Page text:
A Primer on the Environmental Rationale for the Practice of Low-Flow Anesthesia
The environmental impacts of greenhouse gases (GHG) are well known and include planetary warming causing rising sea levels and extreme weather events. Morbidity and mortality are associated with the resulting changes in vector ecology, food and water insecurity, extreme heat, increasing allergens, environmental degradation, and air pollution. Inhaled anesthetics are potent greenhouse gases (GHG) and contribute to the climate crisis.
Anesthesia and surgical care are lifesaving interventions yet highly energy and resource intensive. The US has the highest healthcare associated emissions per capita, but despite this, does not achieve the best health outcomes.
There is great variability in the environmental impact of anesthetic care depending on how that care is delivered and which anesthetics are administered. The relative greenhouse impact of anesthetic gases is compared to carbon dioxide using a measure called global warming potential over a 100-year time horizon (GWP100) to account for variable persistence in the atmosphere. Desflurane has a GWP100 of 2540, meaning it is 2540 times as potent as CO2 over a 100-year time horizon. Isoflurane’s GWP100 is 510, sevoflurane’s is 130, and nitrous oxide’s is 298. Isoflurane and nitrous oxide also deplete the ozone layer. Emissions from volatile anesthetics can be as much as 5–7% of a hospital’s total emissions.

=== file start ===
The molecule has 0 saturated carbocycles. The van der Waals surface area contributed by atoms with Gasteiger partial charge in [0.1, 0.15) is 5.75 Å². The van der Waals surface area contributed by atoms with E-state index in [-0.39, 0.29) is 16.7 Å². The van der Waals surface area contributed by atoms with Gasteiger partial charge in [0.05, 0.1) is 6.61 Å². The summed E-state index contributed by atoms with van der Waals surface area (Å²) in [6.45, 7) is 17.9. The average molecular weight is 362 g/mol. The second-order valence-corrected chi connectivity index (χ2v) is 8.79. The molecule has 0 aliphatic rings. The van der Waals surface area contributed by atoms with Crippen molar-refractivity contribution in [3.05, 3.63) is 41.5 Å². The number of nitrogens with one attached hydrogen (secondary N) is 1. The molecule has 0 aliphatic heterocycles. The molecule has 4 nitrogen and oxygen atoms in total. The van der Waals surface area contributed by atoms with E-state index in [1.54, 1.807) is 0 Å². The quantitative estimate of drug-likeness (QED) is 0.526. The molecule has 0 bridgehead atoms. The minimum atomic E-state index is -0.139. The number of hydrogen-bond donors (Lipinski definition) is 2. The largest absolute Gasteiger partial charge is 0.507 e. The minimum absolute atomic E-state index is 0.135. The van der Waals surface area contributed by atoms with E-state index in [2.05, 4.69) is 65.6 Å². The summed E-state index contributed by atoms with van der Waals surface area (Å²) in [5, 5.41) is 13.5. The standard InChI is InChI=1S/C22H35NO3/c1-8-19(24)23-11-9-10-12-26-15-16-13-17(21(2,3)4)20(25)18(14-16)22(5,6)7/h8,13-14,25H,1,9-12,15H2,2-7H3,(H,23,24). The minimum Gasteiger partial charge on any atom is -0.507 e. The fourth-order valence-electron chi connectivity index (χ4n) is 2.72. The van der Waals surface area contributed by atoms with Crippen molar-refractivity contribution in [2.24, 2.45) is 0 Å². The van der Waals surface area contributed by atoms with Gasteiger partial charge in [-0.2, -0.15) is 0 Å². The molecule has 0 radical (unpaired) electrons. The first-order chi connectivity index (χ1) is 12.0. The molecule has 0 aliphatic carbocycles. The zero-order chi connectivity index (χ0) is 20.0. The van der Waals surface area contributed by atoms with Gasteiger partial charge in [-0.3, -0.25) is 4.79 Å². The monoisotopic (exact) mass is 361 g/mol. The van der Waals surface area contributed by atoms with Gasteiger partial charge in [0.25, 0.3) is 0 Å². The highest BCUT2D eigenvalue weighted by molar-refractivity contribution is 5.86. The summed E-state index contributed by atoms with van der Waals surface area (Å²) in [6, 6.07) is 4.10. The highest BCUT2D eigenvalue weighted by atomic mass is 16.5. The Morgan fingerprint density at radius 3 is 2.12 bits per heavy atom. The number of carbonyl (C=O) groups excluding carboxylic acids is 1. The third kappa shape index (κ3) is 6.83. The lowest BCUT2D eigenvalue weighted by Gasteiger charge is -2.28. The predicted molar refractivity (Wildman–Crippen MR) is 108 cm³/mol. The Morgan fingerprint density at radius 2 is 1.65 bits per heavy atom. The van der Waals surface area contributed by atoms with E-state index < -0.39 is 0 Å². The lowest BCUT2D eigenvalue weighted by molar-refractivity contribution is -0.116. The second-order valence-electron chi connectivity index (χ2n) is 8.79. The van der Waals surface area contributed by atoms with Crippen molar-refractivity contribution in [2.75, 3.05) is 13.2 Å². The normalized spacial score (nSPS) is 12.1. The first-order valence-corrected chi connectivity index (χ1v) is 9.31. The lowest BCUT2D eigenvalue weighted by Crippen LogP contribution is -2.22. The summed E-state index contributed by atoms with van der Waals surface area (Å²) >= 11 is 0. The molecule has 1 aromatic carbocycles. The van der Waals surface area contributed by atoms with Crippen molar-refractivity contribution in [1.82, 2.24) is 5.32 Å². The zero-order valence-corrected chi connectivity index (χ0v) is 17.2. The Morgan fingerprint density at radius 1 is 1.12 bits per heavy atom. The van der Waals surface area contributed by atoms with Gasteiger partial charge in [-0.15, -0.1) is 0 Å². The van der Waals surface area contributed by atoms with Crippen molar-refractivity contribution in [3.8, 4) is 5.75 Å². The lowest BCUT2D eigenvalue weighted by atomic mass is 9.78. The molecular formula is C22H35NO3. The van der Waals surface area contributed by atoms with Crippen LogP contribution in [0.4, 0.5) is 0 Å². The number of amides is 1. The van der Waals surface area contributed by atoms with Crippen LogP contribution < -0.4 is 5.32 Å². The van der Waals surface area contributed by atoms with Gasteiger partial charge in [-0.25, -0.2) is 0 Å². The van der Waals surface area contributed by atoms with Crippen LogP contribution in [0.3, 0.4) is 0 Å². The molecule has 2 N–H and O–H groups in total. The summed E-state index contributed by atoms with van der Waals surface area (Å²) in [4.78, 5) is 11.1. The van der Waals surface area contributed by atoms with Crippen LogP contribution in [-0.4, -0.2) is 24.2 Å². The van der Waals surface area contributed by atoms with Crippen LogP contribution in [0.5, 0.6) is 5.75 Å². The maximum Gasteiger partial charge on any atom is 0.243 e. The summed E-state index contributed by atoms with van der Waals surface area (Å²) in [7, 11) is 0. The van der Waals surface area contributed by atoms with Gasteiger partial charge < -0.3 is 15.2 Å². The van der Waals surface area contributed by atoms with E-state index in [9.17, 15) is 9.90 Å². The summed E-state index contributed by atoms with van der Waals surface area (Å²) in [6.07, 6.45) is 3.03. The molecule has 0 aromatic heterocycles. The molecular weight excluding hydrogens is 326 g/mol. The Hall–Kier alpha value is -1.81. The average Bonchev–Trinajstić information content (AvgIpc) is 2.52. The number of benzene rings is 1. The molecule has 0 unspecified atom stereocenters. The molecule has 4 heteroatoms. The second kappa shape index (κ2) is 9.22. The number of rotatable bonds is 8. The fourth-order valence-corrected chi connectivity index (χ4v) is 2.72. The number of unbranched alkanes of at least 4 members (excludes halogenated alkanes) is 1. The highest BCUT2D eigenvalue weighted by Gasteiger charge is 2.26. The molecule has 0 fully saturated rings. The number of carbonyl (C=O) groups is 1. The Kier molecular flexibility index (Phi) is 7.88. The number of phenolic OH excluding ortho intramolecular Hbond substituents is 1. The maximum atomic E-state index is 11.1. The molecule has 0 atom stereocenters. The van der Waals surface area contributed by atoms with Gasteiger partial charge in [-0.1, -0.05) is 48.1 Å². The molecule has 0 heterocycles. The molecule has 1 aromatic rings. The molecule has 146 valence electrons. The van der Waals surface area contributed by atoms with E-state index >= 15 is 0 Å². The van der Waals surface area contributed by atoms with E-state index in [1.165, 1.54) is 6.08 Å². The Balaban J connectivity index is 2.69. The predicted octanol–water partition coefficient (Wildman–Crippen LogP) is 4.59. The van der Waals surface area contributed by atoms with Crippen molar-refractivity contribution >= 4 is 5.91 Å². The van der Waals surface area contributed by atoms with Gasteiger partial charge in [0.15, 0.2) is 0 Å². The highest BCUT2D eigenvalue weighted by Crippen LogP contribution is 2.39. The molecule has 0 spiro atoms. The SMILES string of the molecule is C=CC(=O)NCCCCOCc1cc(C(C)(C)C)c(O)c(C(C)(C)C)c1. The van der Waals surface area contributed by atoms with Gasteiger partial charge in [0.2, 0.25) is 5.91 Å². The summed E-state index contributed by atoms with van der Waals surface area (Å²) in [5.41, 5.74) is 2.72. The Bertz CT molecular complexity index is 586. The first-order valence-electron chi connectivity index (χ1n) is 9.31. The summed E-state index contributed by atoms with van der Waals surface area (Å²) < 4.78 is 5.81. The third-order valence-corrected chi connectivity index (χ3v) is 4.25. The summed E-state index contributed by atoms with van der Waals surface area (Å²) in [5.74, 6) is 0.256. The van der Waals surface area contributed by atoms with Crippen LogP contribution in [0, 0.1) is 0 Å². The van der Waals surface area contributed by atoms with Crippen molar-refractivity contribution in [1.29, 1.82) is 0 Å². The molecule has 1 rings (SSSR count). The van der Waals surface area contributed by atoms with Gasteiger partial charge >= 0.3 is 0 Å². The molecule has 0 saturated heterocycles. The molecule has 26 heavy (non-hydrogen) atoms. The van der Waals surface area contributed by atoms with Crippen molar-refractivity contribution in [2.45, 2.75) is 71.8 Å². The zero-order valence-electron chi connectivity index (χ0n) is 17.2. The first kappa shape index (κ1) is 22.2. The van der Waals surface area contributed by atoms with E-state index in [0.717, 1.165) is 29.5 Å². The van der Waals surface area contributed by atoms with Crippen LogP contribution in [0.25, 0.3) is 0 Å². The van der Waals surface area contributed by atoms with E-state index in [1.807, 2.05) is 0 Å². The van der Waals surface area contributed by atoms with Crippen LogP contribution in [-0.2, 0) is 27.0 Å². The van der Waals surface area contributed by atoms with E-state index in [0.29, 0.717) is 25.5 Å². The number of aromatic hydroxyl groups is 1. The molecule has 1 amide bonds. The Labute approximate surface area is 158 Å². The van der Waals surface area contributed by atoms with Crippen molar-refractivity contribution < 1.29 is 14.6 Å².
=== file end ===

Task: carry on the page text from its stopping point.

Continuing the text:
Strategies to reduce the environmental impact of inhaled anesthetics include:
- Eliminate the use of the highest-impact gases—Desflurane and Nitrous Oxide
- Decommission centrally piped nitrous oxide due to the significant leakage in these systems
- Lower fresh gas flows (FGF) while using volatile anesthetics to minimize the environmental impact. To learn more follow the link to the course on practicing low-flow anesthesia at apsf.org/TEI/LFA.
Incorporating these strategies into your practice can dramatically reduce emissions while preserving a safe and effective patient experience. Plus, they won’t be able to blame us for global warming either!
Elizabeth E Hansen, MD, PhD, Is a pediatric anesthesiologist at Seattle Children’s Hospital and an assistant professor at the Department of Anesthesiology and Pain Medicine, University of Washington.
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